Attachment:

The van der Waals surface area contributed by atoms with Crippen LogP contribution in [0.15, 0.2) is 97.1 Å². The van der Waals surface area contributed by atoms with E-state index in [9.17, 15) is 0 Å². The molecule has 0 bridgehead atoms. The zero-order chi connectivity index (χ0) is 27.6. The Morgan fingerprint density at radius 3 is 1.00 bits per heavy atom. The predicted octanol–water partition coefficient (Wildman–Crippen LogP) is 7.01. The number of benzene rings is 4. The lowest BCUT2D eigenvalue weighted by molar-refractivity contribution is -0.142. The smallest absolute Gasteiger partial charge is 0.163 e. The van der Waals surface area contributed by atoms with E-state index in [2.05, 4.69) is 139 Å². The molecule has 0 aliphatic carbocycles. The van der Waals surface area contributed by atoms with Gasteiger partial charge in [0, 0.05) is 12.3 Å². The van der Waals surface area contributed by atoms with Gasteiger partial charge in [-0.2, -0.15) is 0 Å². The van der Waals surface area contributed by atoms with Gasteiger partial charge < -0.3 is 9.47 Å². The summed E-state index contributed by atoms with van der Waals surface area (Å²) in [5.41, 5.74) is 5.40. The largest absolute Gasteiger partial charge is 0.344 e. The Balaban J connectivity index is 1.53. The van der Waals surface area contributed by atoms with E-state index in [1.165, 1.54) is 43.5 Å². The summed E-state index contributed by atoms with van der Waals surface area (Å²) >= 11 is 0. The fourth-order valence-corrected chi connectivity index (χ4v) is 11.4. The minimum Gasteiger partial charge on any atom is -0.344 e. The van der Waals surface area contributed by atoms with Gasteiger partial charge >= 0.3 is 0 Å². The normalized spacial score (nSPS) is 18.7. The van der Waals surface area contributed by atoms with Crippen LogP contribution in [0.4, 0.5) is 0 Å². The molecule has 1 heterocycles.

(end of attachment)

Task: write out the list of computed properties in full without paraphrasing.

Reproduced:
The van der Waals surface area contributed by atoms with Crippen LogP contribution in [0.15, 0.2) is 97.1 Å². The van der Waals surface area contributed by atoms with E-state index in [9.17, 15) is 0 Å². The molecule has 0 bridgehead atoms. The zero-order chi connectivity index (χ0) is 27.6. The Morgan fingerprint density at radius 3 is 1.00 bits per heavy atom. The predicted octanol–water partition coefficient (Wildman–Crippen LogP) is 7.01. The number of benzene rings is 4. The lowest BCUT2D eigenvalue weighted by molar-refractivity contribution is -0.142. The smallest absolute Gasteiger partial charge is 0.163 e. The van der Waals surface area contributed by atoms with E-state index in [2.05, 4.69) is 139 Å². The molecule has 0 aliphatic carbocycles. The van der Waals surface area contributed by atoms with Gasteiger partial charge in [0, 0.05) is 12.3 Å². The van der Waals surface area contributed by atoms with Gasteiger partial charge in [-0.2, -0.15) is 0 Å². The van der Waals surface area contributed by atoms with Gasteiger partial charge < -0.3 is 9.47 Å². The summed E-state index contributed by atoms with van der Waals surface area (Å²) in [5.41, 5.74) is 5.40. The largest absolute Gasteiger partial charge is 0.344 e. The Balaban J connectivity index is 1.53. The van der Waals surface area contributed by atoms with E-state index in [1.165, 1.54) is 43.5 Å². The summed E-state index contributed by atoms with van der Waals surface area (Å²) >= 11 is 0. The fourth-order valence-corrected chi connectivity index (χ4v) is 11.4. The minimum Gasteiger partial charge on any atom is -0.344 e. The van der Waals surface area contributed by atoms with Gasteiger partial charge >= 0.3 is 0 Å². The normalized spacial score (nSPS) is 18.7. The van der Waals surface area contributed by atoms with Crippen LogP contribution in [0.4, 0.5) is 0 Å². The molecule has 1 heterocycles.